Former top FBI official starts new job driving a school bus

·2 min read

The former No. 4 at the FBI who spurned retirement to take up a job as a school bus driver says he feels like he is doing important work.

Mike Mason, 63, reached the rank of executive assistant of the FBI, overseeing the bureau’s Criminal, Cyber, Response and Services Branch during a 23-year career in law enforcement.

There he estimates he oversaw about half of the FBI’s operational resources.

After retiring from the FBI in 2007 he worked for Verizon as the telco’s chief security officer until he retired again in 2020.

Mr Mason initially planned on leading a quiet retirement, but after reading about a chronic shortage of bus drivers in Chesterfield County, Virginia, in January, he decided to send in his CV.

‘I’m smiling every day I start that bus up,’ says Mike Mason (CBS)
‘I’m smiling every day I start that bus up,’ says Mike Mason (CBS)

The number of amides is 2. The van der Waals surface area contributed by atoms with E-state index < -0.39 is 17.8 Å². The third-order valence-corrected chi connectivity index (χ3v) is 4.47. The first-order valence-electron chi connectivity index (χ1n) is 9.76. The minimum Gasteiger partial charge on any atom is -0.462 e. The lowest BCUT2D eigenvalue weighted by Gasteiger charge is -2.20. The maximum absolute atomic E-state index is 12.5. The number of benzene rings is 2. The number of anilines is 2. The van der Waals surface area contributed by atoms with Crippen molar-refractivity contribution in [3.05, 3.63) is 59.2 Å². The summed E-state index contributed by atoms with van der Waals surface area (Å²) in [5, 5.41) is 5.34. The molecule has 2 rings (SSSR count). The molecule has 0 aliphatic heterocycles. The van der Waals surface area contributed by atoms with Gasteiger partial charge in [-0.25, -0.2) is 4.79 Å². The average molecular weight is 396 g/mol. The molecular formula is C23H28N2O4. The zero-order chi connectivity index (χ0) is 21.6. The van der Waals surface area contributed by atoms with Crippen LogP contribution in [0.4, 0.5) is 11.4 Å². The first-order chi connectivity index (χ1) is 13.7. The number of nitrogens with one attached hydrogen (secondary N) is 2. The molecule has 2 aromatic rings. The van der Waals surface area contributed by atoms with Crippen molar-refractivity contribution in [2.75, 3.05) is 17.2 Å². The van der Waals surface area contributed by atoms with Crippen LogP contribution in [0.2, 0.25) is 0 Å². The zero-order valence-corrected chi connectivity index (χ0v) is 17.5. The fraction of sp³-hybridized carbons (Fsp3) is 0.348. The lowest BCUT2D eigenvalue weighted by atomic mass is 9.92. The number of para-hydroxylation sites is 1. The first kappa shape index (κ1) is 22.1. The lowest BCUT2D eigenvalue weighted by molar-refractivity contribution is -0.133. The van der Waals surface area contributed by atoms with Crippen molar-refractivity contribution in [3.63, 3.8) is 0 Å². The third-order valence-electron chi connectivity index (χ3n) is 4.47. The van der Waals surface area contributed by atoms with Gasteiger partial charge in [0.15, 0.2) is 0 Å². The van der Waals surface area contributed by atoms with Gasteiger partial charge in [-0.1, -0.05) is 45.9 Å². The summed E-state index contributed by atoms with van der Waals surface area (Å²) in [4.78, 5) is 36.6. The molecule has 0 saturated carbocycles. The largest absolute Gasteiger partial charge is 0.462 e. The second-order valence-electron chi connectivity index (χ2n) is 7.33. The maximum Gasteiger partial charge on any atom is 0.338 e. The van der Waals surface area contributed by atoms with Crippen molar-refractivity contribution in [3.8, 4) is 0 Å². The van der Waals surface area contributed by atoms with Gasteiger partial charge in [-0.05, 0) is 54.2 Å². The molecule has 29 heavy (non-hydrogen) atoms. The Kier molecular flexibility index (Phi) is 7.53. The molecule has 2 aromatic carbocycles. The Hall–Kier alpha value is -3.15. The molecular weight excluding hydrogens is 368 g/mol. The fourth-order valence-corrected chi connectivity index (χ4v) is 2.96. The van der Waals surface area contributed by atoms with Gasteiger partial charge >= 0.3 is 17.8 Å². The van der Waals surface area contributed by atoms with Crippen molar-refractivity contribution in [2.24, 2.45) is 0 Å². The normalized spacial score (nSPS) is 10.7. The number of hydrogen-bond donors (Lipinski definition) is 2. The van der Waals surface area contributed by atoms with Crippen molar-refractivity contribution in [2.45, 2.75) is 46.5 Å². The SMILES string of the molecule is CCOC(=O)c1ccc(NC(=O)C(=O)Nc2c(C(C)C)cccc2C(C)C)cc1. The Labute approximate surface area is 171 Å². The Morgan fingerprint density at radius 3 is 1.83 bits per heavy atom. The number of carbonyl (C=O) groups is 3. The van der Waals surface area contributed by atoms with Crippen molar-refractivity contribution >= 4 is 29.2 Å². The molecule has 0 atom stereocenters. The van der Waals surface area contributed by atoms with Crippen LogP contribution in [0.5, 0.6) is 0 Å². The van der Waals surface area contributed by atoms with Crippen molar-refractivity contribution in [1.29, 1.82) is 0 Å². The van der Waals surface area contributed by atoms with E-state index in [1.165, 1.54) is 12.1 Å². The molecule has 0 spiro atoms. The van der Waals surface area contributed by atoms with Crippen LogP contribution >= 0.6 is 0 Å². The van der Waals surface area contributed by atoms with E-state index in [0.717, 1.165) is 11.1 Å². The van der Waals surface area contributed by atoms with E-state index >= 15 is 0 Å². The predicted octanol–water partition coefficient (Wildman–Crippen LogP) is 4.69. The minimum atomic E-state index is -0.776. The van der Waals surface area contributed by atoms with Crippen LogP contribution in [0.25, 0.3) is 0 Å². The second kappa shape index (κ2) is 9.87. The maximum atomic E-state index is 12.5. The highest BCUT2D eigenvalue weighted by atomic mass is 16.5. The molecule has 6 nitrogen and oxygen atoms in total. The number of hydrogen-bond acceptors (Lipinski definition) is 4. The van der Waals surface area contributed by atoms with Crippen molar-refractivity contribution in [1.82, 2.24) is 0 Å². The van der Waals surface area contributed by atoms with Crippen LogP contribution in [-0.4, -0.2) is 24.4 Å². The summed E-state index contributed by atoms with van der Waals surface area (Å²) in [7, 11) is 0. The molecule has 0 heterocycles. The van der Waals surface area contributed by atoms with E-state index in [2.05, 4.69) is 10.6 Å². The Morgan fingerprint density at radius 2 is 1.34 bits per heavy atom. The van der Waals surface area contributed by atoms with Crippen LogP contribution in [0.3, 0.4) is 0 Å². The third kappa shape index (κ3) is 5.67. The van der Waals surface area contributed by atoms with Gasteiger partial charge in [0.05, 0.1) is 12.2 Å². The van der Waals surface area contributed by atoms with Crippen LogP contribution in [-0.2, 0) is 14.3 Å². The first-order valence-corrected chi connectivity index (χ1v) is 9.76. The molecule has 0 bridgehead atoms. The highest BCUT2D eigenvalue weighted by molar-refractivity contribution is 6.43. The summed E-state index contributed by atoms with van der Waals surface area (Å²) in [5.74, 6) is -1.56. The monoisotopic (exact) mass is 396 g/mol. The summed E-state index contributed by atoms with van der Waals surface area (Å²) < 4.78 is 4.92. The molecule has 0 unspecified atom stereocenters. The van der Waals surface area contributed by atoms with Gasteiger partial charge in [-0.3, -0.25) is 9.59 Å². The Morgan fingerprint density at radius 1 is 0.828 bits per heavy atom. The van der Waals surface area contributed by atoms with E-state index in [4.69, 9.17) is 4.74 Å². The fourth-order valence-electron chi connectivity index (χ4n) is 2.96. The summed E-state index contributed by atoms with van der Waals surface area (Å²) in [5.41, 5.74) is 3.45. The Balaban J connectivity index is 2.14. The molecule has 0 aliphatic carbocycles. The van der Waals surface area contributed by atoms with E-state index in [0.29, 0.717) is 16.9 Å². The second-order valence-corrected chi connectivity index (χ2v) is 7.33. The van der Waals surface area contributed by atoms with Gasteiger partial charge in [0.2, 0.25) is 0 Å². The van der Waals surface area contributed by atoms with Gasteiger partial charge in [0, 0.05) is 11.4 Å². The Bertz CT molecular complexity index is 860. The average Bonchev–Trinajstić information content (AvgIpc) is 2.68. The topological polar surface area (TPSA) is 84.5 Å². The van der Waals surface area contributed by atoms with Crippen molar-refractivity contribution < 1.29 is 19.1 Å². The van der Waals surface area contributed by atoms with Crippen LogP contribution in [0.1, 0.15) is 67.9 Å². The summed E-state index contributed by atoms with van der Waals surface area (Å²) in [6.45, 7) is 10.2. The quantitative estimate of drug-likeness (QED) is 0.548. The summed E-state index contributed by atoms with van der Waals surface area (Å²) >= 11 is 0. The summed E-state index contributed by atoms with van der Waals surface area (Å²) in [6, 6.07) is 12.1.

School shutdowns during the Covid-19 pandemic saw thousands of bus drivers retire or quit their jobs, many complaining of low morale, pay and poor conditions.

Mr Mason, who was also a captain in the Marines prior to joining the FBI, said he felt compelled to help out.

“When the pandemic struck there were so many people that were doing so many extra things,” he added to WTVR.

“People like you who still have to get out here. People like grocery store workers. People like telecommunications workers. All kinds of folks who still had to do their job.”

“I still had a mind and I still had things I was capable of doing,” he said.

He sent in his résumé, and received a perplexed message from the Chesterfield County Public School District asking why he wanted to become a driver.

“I actually got called by a very senior person in the county and he said, ‘Just checking, why do you want to be a bus driver?’ And I told him,” Mr Mason said.

He started his job picking up schoolkids in April, and now takes nine students aged 10 to 18 to the Faison Center in Richmond, which offers programmes to autistic children, each weekday.

He examines the school bus each day before getting behind the wheel, to make sure it’s in safe working order.

“I feel the same sense of duty,” he told the Washington Post.

“This is not hyperbole: I’m smiling every day I start that bus up.”

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